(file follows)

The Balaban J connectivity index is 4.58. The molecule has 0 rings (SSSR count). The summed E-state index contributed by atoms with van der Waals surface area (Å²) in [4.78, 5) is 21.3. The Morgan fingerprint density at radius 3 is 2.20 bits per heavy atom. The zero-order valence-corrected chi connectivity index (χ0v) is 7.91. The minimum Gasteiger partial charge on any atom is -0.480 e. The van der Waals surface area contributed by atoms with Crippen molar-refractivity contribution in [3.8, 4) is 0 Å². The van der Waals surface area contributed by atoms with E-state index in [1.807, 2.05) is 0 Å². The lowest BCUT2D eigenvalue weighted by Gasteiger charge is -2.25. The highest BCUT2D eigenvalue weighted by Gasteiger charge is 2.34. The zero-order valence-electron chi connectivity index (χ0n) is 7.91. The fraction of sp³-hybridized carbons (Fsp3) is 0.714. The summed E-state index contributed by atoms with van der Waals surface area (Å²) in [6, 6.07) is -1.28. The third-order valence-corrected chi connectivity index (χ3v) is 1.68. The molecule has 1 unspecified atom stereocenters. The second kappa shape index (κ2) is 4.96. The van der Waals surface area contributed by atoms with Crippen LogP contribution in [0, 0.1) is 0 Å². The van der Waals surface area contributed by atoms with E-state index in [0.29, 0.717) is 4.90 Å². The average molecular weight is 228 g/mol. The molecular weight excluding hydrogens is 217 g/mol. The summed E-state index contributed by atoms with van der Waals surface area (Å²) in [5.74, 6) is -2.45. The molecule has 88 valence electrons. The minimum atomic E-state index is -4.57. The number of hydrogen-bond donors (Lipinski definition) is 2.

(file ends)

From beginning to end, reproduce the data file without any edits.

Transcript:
The Balaban J connectivity index is 4.58. The molecule has 0 rings (SSSR count). The summed E-state index contributed by atoms with van der Waals surface area (Å²) in [4.78, 5) is 21.3. The Morgan fingerprint density at radius 3 is 2.20 bits per heavy atom. The zero-order valence-corrected chi connectivity index (χ0v) is 7.91. The minimum Gasteiger partial charge on any atom is -0.480 e. The van der Waals surface area contributed by atoms with Crippen molar-refractivity contribution in [3.8, 4) is 0 Å². The van der Waals surface area contributed by atoms with E-state index in [1.807, 2.05) is 0 Å². The lowest BCUT2D eigenvalue weighted by Gasteiger charge is -2.25. The highest BCUT2D eigenvalue weighted by Gasteiger charge is 2.34. The zero-order valence-electron chi connectivity index (χ0n) is 7.91. The fraction of sp³-hybridized carbons (Fsp3) is 0.714. The summed E-state index contributed by atoms with van der Waals surface area (Å²) in [6, 6.07) is -1.28. The third-order valence-corrected chi connectivity index (χ3v) is 1.68. The molecule has 1 unspecified atom stereocenters. The second kappa shape index (κ2) is 4.96. The van der Waals surface area contributed by atoms with Crippen LogP contribution in [0, 0.1) is 0 Å². The van der Waals surface area contributed by atoms with E-state index in [0.29, 0.717) is 4.90 Å². The average molecular weight is 228 g/mol. The molecular weight excluding hydrogens is 217 g/mol. The summed E-state index contributed by atoms with van der Waals surface area (Å²) in [5.74, 6) is -2.45. The molecule has 88 valence electrons. The minimum atomic E-state index is -4.57. The number of hydrogen-bond donors (Lipinski definition) is 2.